further development in reading, writing, and oral language. Their success leaps ahead when a whole school
commits to integrating academic language, literacy, and content knowledge for all students.
At the structural level, content teachers and English language specialists should work together in
professional learning communities to better understand their English learners' strengths and needs and to
select or create instructional supports to address them. Undergirding this process is a continual gathering of
data on the students' progress. School districts are responsible for assessing every ELL in a timely
fashion and sending results to their schools. Once these results arrive, the content teacher and specialist
should meet to review them and develop a profile that includes such information as scores for listening,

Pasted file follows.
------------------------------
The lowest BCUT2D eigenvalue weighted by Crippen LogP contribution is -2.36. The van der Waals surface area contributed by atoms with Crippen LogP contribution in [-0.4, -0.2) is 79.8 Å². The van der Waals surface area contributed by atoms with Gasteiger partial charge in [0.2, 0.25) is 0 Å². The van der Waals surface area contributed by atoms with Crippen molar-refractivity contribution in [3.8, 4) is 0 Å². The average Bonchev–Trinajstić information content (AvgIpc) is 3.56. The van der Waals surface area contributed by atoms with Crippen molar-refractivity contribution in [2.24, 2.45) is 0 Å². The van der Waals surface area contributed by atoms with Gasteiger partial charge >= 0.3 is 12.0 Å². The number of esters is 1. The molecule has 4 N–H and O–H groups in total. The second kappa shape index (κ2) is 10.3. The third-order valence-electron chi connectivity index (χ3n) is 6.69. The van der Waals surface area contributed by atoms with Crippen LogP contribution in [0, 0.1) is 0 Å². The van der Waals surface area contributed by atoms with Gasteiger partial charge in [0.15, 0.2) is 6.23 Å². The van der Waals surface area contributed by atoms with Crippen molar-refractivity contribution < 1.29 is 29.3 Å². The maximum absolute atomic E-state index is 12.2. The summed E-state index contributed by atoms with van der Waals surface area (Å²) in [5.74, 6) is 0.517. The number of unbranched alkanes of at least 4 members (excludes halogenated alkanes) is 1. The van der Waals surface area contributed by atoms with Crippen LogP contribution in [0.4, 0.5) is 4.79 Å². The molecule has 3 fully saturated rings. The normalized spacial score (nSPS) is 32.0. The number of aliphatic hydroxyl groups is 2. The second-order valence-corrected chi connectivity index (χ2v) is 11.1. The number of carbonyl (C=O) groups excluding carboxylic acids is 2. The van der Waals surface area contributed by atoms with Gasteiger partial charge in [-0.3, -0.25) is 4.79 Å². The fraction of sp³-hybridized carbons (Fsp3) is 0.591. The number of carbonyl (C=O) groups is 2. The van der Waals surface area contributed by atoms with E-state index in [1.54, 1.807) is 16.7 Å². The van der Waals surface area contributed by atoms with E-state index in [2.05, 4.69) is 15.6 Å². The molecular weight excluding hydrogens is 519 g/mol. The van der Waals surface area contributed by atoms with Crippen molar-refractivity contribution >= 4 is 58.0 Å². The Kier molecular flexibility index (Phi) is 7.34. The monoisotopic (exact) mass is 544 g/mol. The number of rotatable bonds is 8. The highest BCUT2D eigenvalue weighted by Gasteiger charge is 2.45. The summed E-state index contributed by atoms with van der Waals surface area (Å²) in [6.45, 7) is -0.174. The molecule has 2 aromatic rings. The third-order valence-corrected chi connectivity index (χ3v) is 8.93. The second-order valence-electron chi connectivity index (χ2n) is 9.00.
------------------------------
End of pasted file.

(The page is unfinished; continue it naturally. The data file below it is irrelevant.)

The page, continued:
speaking, reading, and writing; prior schooling experiences; strengths observed so far; and the possible need
for a learning disabilities specialist.
Next, the teacher teams need to turn their attention to instruction, determining what each teacher will focus
on during instruction and what strategies they will use. As they plan lessons, they identify words or phrases
that may be difficult for ELLs to understand. Then, they plan their team teaching.
The ELL specialist might preteach five or six words from the text before students read with partners. After
the partner reading, the core teacher, who also knows what vocabulary will be troublesome during a lesson, could
give students time to process and practice with peers by leading students through some cooperative-learning
strategies. Teacher plans also need to include how to provide instructional supports to ELLs at different levels
of proficiency and schooling.